Things to see and do in United Arab Emirates
Attractions in United Arab Emirates
Abu Dhabi's islands
The eight natural islands off the coast of Abu Dhabi include the spectacular Sir Bani Yas, home to the swanky Anantara Desert Islands Resort & Spa and around 30 free roaming Arabian and African animal species.
Head east through spectacular scenery from Abu Dhabi or Dubai to the resort and former caravan stop of Al-Ain. The resort includes a camel market, zoo and museum containing old and new artefacts and Mesopotamian pottery. The lush oasis village also offers excellent hiking at nearby Jebel Hafeet.
The ancient fortressed villages of Hatta and Wadi Hatta are close to Dubai, in a surprisingly lush and attractive valley in the foothills of the Hajar Mountains. The area also has a number of naturally formed pools to cool off in.
Explore the important archaeological digs at Hili, 10km (6 miles) from Al Ain. The stone tombs, including the famous Great Sepulchre, date back 5,000 years. Al-Ain also includes a camel market, zoo and museum containing old and new artefacts and Mesopotamian pottery. There's also offers excellent hiking at nearby Jebel Hafeet.
The historic Bastakiya alongside Dubai Creek is Dubai's Bohemian quarter, with some wonderful cafés, and eclectic art galleries. It's particularly pleasant during the evening when the mosques sound their call to prayer.
The beaches offer white sand and warm, clear waters but in Dubai, Fujairah and Abu Dhabi, the best are to be found at luxury hotels. You can pay a few dirhams to visit beaches with toilet facilities, such as Jumeirah Beach Park, Dubai, and Sandy Beach, Fujairah (for incredible snorkelling opportunities). Excellent beaches include JBR Beach, Jumeirah Open Beach (a favourite for surfers), and Kite Beach (a favourite for kite-surfers). Topless bathing is not permitted anywhere, but women are free to wear bikinis at the beach.
The waters of the Gulf are excellent fishing grounds. Fully-equipped boats with crew can be hired for deep-sea fishing trips from all marinas, via hotels and local tour companies.
Off-road driving in the desert is excellent for thrillseekers. Vehicles are available for hire either with or without guides at nearly every hotel. Adventurous travellers can view the dunes by air, in a hot air balloon.
Take a traditional dhow cruise from the Abu Dhabi or Dubai Creek marina, or book a fully-equipped boat for deep-sea fishing trips. Alternatively, catch a traditional spluttering abra (small boat) along Dubai Creek for only a few dirhams each way. Yacht trips are also available from the Dubai Marine Yacht Club.
Dubai World Cup horse race
Go to the races at the annual Dubai World Cup (www.dubaiworldcup.com), or learn more about the Arabs' passion for horses at the Abu Dhabi Equestrian Club (www.adec-web.com) close to the UAE's capital.
First-class golf courses
Dubai is unequivocally one of the world's top golfing destinations. Venues like the Emirates Golf Club (www.dubaigolf.com) regularly host top international competitions, and there are scores of others dotted around the UAE, though the bulk and the best are in Dubai. You can even try your hand at sand golf.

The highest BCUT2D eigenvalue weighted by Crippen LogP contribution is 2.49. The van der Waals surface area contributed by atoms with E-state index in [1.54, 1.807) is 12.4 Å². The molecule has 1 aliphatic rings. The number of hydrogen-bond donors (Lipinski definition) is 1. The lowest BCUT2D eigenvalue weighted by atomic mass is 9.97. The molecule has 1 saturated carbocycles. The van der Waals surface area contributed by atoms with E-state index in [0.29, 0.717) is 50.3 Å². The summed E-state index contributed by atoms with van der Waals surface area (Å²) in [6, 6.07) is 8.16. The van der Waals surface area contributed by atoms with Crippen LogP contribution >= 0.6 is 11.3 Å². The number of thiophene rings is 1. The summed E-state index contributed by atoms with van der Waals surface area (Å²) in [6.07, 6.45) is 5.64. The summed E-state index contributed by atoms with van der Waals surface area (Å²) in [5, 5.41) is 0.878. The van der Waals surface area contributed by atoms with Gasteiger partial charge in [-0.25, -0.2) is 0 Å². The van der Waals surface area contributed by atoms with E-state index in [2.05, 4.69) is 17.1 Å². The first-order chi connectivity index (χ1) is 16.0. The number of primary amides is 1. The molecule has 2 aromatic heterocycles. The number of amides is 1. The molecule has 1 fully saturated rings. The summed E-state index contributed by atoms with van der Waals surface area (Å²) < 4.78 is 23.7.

At more than 828m (2,716.5ft), Dubai’s Burj Khalifa (www.burjkhalifa.ae) is the tallest building in the world and if you reserve ahead you can visit the observation deck on Level 124. Tours of the sail-shaped Burj al-Arab or Abu Dhabi’s sprawling Emirates Palace hotel (reportedly the most expensive in the world) can also be arranged.
Mosques and forts
Don't miss the many historic mosques and forts dotted around the older parts of Abu Dhabi and Dubai, notably the incredible Sheikh Zayed Mosque in Abu Dhabi and Jumeirah Mosque in Dubai. Non-Muslims are welcome to enter during certain visiting times, however women must cover their hair and body. Sheilas (head scarf) and abayas (traditional black dress for women) are available to borrow.
Dubai's manmade palm-shaped island is rumoured to be visible from the moon, and it truly does have a wow-factor – especially when seen flying low over the city. The built up areas consist of residential and hotel projects including the awesome Atlantis The Palm, home to Aquaventure water park – an absolute must for a hilariously wet, fun day out.
Outdoor lovers will enjoy Ras al-Khaimah (www.rasalkhaimah.ae), which has coastline, the rugged Hajar Mountains and Khatt mineral springs.
Aside from the main cities, there are remote stretches of coastline to be found dotted around the country – one of the most peaceful parts include the harbour at Dibba (around 90 minutes from Dubai) and Khor Kalba, where you can kayak through mangroves. Umm-al Quwain also has some beautiful beaches with small, coastal hotels offering boat trips and crab-hunting.
Go haggling in Dubai's famous souks, magnets for those in search of gold and jewellery bargains, and also for photographers or those who just want to experience the sights, smells and hubbub.
Wadis and Mountains
Wadis are dried out river beds and Emiratis love to explore them in four-wheel drive cars, a past time known as wadi bashing. The best areas are in Hatta and Jebel Hafeet mountain in Al Ain, or head for the hills in Ras al-Khaimah.
Abu Dhabi Tourism Authority in the UKAddress: 1 Knightsbridge, London, SW1X 7LY
Telephone: +44 (0) 20 7201 6400.
Dubai Department of Tourism in the UKAddress: 41-46 Piccadilly, Nuffield House, 4th Floor, London, W1J 0DS
Telephone: +44 (0) 20 7321 6110.